The Caribbean, caves and Creole (well, technically it’s Kriol), pretty much sum up Belize. This tiny country, a former English colony that’s part of mainland Central America but seems much more like the Caribbean, may not be rich in dollars, yet it’s a trillionaire when it comes to natural beauty.
Getting to Belize involved an early morning start to catch the 8:30am ADO bus from Tulum in Mexico to the border town of Chetumal in time for the ferry to San Pedro on Ambergris Caye, which overall was a smooth trip until the wind picked up and the two-hour ferry ride was more like an adrenaline-fuelled activity!
Flying over the world’s most famous sinkhole, known as the ‘Blue Hole’ was like something from my dreams. Reef for miles, all the blues I could imagine and then there she was. Feeling like a rock star, I chartered a flight from San Pedro Airport, which was relatively straightforward. A short walk from my hotel, the Conch Shell Inn or ‘Pink Beauty’ as it’s known by the locals, to the Mayan Air airstrip, and 30 minutes later and US$450 lighter, we were on our way.
After 45 minutes, we reached Lighthouse Reef where the Blue Hole is found. Made famous by Jacques Cousteau, the Blue Hole is a magical sight to see from the air. It’s possible to snorkel and dive there, though on the windy day we had, no boats braved the two-hour choppy journey to the hole. The reef ranged from turquoise to navy with the distinct deep blue of the perfectly formed circle outlined by the lighter reef, dropping to a depth of 125 metres and a width of just over 300 metres. From above, it was smaller than I expected and much more spectacular – truly unforgettable.
“Weh di gaan an?” (in English: “What’s going on?”) Creole or Kriol, as it is known in Belize is usually described as broken English – plus, they speak quickly in Belize and it’s tough to understand. Sitting at the Barrier Reef Bar on the idyllic island of Caye Caulker with the sand between my toes, local Belikin beer in hand, I had my first Kriol lesson. My teacher Austin, explained that in Kriol you don’t pronounce suffixes ‘er’, ‘ar’, ‘or’, so water becomes ‘wata’, for example. I could have listened to Austin talk all night but the pull of the I&I Reggae club was too strong and I soon found myself dancing to Kriol lyrics until yet another island sunrise.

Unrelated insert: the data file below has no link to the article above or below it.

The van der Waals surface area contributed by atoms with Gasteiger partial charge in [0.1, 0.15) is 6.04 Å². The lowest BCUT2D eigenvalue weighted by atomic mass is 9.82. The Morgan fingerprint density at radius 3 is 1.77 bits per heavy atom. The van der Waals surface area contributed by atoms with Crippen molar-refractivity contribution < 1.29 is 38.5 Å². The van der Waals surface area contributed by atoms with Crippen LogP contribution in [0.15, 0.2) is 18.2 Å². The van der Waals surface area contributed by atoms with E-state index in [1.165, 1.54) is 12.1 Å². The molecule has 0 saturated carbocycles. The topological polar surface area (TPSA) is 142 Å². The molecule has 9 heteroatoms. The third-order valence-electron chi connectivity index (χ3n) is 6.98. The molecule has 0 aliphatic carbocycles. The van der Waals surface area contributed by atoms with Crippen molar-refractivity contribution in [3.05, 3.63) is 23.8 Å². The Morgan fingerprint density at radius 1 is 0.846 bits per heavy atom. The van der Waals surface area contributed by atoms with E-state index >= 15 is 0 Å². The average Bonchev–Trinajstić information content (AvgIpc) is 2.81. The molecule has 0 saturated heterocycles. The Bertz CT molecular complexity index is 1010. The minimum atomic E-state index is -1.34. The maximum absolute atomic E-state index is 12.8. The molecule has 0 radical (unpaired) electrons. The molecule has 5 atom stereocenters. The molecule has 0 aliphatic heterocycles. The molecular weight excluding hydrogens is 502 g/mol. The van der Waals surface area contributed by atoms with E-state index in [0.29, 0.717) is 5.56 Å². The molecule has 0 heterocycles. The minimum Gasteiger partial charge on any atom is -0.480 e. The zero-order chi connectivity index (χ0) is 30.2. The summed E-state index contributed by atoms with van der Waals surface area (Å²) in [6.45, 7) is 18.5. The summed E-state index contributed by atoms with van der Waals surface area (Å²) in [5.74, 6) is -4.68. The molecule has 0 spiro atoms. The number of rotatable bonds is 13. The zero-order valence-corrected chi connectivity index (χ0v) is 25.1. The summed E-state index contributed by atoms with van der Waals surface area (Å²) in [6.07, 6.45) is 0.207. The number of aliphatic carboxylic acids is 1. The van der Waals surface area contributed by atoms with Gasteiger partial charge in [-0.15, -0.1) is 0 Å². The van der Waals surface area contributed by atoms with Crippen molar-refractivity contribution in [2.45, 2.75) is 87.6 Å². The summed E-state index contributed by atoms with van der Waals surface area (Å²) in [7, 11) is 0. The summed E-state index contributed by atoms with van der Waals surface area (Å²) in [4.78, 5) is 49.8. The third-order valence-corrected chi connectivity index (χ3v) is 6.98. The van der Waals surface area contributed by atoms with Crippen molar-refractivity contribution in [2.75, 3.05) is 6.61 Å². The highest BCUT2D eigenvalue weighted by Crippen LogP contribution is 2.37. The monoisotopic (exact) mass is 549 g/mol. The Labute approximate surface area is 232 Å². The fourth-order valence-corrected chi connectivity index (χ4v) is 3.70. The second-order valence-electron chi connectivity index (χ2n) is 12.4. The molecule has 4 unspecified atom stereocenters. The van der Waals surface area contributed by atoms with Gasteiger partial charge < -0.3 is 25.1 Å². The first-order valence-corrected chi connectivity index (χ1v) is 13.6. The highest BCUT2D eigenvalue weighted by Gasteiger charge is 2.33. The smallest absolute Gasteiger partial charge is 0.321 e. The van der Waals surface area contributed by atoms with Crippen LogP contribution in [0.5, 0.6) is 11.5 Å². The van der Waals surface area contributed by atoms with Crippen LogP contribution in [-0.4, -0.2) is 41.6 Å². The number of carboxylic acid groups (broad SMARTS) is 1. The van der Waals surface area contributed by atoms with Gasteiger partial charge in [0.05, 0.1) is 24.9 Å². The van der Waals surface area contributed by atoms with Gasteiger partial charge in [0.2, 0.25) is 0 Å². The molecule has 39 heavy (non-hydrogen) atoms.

After a few lazy days of snorkelling and sunbaking on Caye Caulker, I reluctantly said goodbye to my Caribbean paradise. At the tiny airport, I took the easy, yet pricey, option to cross the country. Boarding a 20-seater Tropic Air flight to San Ignacio (with a layover in Belize City), I was on my way to explore the jungles and caves of Belize. The relaxed nature of the pilot and small aircraft meant I got to ride up front as co-pilot – what a thrill!
At Actun Tunichil Muknal cave or ATM as it’s commonly called, I had the extreme privilege to stand where history happened. ATM was seen as the passage to the underworld by the Mayans and is one of 1,500 caves that dot the country.
It was no easy feat to get there, a bumpy one-hour drive from San Ignacio followed by a 30-minute jungle hike, and several river crossings later we were at the entrance. Entering the cave for a 3.5-hour tour, I crawled over slippery boulders, waded through the river with depths ranging from ankle height to over my head, and squeezed through small, tight crevices. We climbed high into the cave to the dry chamber to view the artefacts – mostly skeletons, sacred ritual vessels and even sharp carved obsidian knives used in bloodletting ceremonies.
Bloodletting in some form still exists in the Mayan culture but thankfully, the ritual of sacrifice stopped a long time ago. To be sacrificed was considered an honour and provided guaranteed entry to heaven as the Mayans knew it. The person to be sacrificed and the shaman performing the ritual would live together for 260 days prior as part of the preparation. Generally the ritual involved a beheading and the body was laid in the foetal position to signify a rebirth into the afterlife. I was told all of this while standing next to the ‘Crystal Maiden’, a preserved skeleton of an 18-year-old man (previously thought to be a woman) who was willingly disembowelled over 1,000 years ago.
Looking at the relics at my feet, it was easy to picture the stories our guide, Mr Louis, told of shamans dressed as monkeys, while the smoke from lanterns billowed as they licked frogs for the hallucinogenic effects that enabled them to connect with the gods to read their messages.
For good measure I’d throw in a fourth ‘C’: colour. The bright pink, green, orange and yellow cottages lining the shores of the turquoise Caribbean are permanently etched into my memory for those days that I need to smile. Belize – it’s all about the ‘Cs’ and so much more.